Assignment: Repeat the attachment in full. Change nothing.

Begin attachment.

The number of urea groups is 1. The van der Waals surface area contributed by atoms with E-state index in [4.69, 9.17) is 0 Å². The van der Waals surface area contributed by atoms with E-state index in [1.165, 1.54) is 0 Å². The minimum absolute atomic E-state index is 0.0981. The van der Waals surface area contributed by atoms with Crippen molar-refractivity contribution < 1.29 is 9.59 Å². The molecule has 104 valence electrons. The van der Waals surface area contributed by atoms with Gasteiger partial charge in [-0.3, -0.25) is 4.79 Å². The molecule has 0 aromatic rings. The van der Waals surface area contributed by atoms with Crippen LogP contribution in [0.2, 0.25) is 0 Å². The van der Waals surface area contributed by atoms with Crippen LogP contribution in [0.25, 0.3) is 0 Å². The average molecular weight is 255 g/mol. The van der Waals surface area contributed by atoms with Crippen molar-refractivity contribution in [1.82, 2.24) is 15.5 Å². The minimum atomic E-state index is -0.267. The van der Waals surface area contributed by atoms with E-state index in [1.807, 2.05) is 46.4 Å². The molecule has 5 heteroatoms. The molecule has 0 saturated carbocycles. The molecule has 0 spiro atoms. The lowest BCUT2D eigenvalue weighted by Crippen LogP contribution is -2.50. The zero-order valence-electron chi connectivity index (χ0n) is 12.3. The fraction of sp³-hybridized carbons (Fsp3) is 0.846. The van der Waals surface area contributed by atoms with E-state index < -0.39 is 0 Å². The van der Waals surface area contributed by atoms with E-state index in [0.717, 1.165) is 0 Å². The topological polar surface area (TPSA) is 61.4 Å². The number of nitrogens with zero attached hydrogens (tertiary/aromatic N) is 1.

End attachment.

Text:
The number of urea groups is 1. The van der Waals surface area contributed by atoms with E-state index in [4.69, 9.17) is 0 Å². The van der Waals surface area contributed by atoms with E-state index in [1.165, 1.54) is 0 Å². The minimum absolute atomic E-state index is 0.0981. The van der Waals surface area contributed by atoms with Crippen molar-refractivity contribution < 1.29 is 9.59 Å². The molecule has 104 valence electrons. The van der Waals surface area contributed by atoms with Gasteiger partial charge in [-0.3, -0.25) is 4.79 Å². The molecule has 0 aromatic rings. The van der Waals surface area contributed by atoms with Crippen LogP contribution in [0.2, 0.25) is 0 Å². The van der Waals surface area contributed by atoms with Crippen LogP contribution in [0.25, 0.3) is 0 Å². The average molecular weight is 255 g/mol. The van der Waals surface area contributed by atoms with Crippen molar-refractivity contribution in [1.82, 2.24) is 15.5 Å². The minimum atomic E-state index is -0.267. The van der Waals surface area contributed by atoms with E-state index in [1.807, 2.05) is 46.4 Å². The molecule has 5 heteroatoms. The molecule has 0 saturated carbocycles. The molecule has 0 spiro atoms. The lowest BCUT2D eigenvalue weighted by Crippen LogP contribution is -2.50. The zero-order valence-electron chi connectivity index (χ0n) is 12.3. The fraction of sp³-hybridized carbons (Fsp3) is 0.846. The van der Waals surface area contributed by atoms with E-state index < -0.39 is 0 Å². The van der Waals surface area contributed by atoms with E-state index in [0.717, 1.165) is 0 Å². The topological polar surface area (TPSA) is 61.4 Å². The number of nitrogens with zero attached hydrogens (tertiary/aromatic N) is 1.